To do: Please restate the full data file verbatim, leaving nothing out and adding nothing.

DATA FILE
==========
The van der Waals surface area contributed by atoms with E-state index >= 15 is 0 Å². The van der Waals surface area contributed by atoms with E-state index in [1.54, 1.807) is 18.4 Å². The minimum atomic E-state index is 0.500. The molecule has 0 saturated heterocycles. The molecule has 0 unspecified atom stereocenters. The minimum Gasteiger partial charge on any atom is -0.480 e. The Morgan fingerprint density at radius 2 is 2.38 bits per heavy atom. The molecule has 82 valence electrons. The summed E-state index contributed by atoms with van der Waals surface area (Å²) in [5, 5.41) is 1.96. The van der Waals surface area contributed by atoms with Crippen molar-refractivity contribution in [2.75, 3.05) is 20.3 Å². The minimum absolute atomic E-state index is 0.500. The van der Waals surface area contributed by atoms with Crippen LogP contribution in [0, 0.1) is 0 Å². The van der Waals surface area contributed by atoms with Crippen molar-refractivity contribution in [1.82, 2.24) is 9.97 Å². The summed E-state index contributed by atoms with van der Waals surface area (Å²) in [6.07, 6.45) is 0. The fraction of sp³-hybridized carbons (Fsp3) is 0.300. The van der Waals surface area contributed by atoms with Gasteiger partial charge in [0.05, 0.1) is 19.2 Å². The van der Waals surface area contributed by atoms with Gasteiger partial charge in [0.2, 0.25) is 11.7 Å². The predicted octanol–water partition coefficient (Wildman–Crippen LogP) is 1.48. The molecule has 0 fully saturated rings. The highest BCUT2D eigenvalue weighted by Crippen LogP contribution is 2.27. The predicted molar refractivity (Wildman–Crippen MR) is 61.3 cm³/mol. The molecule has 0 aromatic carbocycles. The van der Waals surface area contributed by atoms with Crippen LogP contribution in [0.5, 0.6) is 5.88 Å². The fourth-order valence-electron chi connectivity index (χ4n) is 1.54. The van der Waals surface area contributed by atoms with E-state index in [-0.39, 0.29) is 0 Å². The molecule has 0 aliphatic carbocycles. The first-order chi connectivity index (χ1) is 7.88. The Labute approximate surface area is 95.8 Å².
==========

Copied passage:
The van der Waals surface area contributed by atoms with E-state index >= 15 is 0 Å². The van der Waals surface area contributed by atoms with E-state index in [1.54, 1.807) is 18.4 Å². The minimum atomic E-state index is 0.500. The molecule has 0 saturated heterocycles. The molecule has 0 unspecified atom stereocenters. The minimum Gasteiger partial charge on any atom is -0.480 e. The Morgan fingerprint density at radius 2 is 2.38 bits per heavy atom. The molecule has 82 valence electrons. The summed E-state index contributed by atoms with van der Waals surface area (Å²) in [5, 5.41) is 1.96. The van der Waals surface area contributed by atoms with Crippen molar-refractivity contribution in [2.75, 3.05) is 20.3 Å². The minimum absolute atomic E-state index is 0.500. The van der Waals surface area contributed by atoms with Crippen LogP contribution in [0, 0.1) is 0 Å². The van der Waals surface area contributed by atoms with Crippen molar-refractivity contribution in [1.82, 2.24) is 9.97 Å². The summed E-state index contributed by atoms with van der Waals surface area (Å²) in [6.07, 6.45) is 0. The fraction of sp³-hybridized carbons (Fsp3) is 0.300. The van der Waals surface area contributed by atoms with Gasteiger partial charge in [0.05, 0.1) is 19.2 Å². The van der Waals surface area contributed by atoms with Gasteiger partial charge in [0.2, 0.25) is 11.7 Å². The predicted octanol–water partition coefficient (Wildman–Crippen LogP) is 1.48. The molecule has 0 fully saturated rings. The highest BCUT2D eigenvalue weighted by Crippen LogP contribution is 2.27. The predicted molar refractivity (Wildman–Crippen MR) is 61.3 cm³/mol. The molecule has 0 aromatic carbocycles. The van der Waals surface area contributed by atoms with Crippen LogP contribution in [0.5, 0.6) is 5.88 Å². The fourth-order valence-electron chi connectivity index (χ4n) is 1.54. The van der Waals surface area contributed by atoms with E-state index in [-0.39, 0.29) is 0 Å². The molecule has 0 aliphatic carbocycles. The first-order chi connectivity index (χ1) is 7.88. The Labute approximate surface area is 95.8 Å².